I have a hard time telling this story because it has no referents to my present set of friends and social circle and yet it still echoes in my life.

Some of you know I used to do technical theater work - stage and lights mostly. That began in the early 80s when I was an undergrad. One of the biggest shows I ever took on was technical directing (and being sole stage shop for) the college's production of "The Rise and Fall of Ziggy Stardust and the Spiders from Mars." It was a musical adaptation of Bowie's ideas and themes into theatrical forms. And because one of our musicians was the younger brother of the trumpet player who was touring with Bowie at that time we got permission to use the real music.

My memories of that experience are incoherent, shaded by the decades between then and now, but points stick out and touch me.

- Weeks of listening to the music with the cast. We rehearsed and practiced with the real music while the band learned. Only once we got to tech week did the live band take over and I remembered how strange it seemed. By dress rehearsal they had it down cold and it was just others' voices over Bowie's music.

- The show featured a West Side Story-like dance-battle sequence on a staircase I built. I remember it breaking once in rehearsal and I remember going back to the shop to rebuilt. The end piece was so strong it took four people with crowbars nearly 20 minutes to break it during strike. I remember the director and I sat on the edge of the stage and passed a bottle of cheap champagne back and forth, taking swigs while we watched. We only had four crowbars and they were clearly having too much fun for us to interfere.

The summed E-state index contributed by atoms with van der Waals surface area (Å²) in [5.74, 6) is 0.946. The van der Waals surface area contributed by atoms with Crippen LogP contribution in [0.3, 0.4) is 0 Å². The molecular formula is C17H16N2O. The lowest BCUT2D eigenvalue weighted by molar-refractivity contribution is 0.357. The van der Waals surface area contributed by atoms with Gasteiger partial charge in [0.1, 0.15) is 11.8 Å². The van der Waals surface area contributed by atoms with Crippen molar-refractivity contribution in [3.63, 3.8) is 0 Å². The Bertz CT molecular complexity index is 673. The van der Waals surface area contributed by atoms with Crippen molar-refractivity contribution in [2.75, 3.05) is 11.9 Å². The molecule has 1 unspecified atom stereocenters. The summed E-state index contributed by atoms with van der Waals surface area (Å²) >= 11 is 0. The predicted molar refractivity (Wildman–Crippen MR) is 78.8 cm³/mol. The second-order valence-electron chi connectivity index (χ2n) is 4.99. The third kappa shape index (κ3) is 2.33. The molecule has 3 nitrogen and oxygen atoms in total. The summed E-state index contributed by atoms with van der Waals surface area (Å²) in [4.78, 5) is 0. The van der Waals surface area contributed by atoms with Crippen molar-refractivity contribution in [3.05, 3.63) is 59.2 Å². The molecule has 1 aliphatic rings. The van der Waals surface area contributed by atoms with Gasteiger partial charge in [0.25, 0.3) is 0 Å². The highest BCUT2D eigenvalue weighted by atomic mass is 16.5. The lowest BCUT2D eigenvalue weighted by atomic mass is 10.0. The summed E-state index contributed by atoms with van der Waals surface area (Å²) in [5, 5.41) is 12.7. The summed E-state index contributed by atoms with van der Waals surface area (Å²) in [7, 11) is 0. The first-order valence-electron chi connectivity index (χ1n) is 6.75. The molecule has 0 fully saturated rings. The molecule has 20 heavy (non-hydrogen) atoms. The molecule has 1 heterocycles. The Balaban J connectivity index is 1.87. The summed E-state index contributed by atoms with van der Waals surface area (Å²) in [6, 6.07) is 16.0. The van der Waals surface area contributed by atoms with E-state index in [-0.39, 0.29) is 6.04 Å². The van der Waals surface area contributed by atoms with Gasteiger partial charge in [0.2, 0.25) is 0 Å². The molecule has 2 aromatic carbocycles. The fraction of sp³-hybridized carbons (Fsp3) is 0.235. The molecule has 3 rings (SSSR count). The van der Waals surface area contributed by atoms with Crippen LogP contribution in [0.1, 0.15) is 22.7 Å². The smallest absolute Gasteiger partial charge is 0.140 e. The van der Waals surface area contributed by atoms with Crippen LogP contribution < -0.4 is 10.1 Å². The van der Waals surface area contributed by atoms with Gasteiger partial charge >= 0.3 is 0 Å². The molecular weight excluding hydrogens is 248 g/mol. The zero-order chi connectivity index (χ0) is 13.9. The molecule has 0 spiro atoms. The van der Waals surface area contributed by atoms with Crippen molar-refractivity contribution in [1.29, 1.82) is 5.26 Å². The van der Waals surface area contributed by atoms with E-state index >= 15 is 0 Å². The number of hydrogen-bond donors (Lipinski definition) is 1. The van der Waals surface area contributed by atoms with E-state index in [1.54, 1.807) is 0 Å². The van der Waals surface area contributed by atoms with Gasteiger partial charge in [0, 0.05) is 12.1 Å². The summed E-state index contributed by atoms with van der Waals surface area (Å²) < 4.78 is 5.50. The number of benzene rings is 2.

- We somehow got permission to use live flame on stage. In a wooden theater. In an all-wooden building. At the time, it was the third largest all-wood theater remaining in America. I remember having to fireproof the boards that would go on stage; to this day that is the worst smell I've ever been subjected to and I say this as someone who walked past a broken-open durian in Singapore later in life.

- I remember it as my first experience cutting Plexiglas and how horrible that was. Fiendish splinters embedded with mechanical force everywhere in my arms, clothing, hair. I remember putting Scary Monsters and Let's Dance (on cassette tape) into the shop sound system because I needed something to keep me going, but I didn't want to overdose on the show's music.

- I remember that the choreography called for the leads to dance from floor to table in the nightclub we had converted the theater into. I remember there being no tables that could take the leaping, thundering performers and the director coming to me in desperation. I remember building a box with 4x4 pillars for corner stabilization that we dressed to look like a table and still every night she and I would sit at that special table and hold it in place with all our might as the performers leapt on, did their routines, and leapt off.